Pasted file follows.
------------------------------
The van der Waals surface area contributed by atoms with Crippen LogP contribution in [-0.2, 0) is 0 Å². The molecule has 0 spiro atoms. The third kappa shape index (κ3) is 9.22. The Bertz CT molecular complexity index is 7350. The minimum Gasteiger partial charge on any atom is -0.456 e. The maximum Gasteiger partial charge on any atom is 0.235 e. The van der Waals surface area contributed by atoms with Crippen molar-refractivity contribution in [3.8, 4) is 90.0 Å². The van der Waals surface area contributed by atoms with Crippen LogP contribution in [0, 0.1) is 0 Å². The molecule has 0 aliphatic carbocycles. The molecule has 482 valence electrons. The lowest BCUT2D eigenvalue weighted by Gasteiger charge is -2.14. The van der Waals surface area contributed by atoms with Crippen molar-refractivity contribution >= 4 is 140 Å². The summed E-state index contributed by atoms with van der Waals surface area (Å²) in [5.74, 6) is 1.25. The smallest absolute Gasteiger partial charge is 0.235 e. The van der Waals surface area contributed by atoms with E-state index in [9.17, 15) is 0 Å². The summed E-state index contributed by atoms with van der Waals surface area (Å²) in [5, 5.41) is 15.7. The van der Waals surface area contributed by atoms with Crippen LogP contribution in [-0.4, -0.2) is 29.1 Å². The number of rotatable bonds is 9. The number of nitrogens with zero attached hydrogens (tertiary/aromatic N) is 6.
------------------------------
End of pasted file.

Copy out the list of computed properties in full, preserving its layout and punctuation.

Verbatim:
The van der Waals surface area contributed by atoms with Crippen LogP contribution in [-0.2, 0) is 0 Å². The molecule has 0 spiro atoms. The third kappa shape index (κ3) is 9.22. The Bertz CT molecular complexity index is 7350. The minimum Gasteiger partial charge on any atom is -0.456 e. The maximum Gasteiger partial charge on any atom is 0.235 e. The van der Waals surface area contributed by atoms with Crippen molar-refractivity contribution in [3.8, 4) is 90.0 Å². The van der Waals surface area contributed by atoms with Crippen LogP contribution in [0, 0.1) is 0 Å². The molecule has 0 aliphatic carbocycles. The molecule has 482 valence electrons. The lowest BCUT2D eigenvalue weighted by Gasteiger charge is -2.14. The van der Waals surface area contributed by atoms with Crippen molar-refractivity contribution >= 4 is 140 Å². The summed E-state index contributed by atoms with van der Waals surface area (Å²) in [5.74, 6) is 1.25. The smallest absolute Gasteiger partial charge is 0.235 e. The van der Waals surface area contributed by atoms with E-state index in [9.17, 15) is 0 Å². The summed E-state index contributed by atoms with van der Waals surface area (Å²) in [5, 5.41) is 15.7. The van der Waals surface area contributed by atoms with Crippen LogP contribution in [-0.4, -0.2) is 29.1 Å². The number of rotatable bonds is 9. The number of nitrogens with zero attached hydrogens (tertiary/aromatic N) is 6.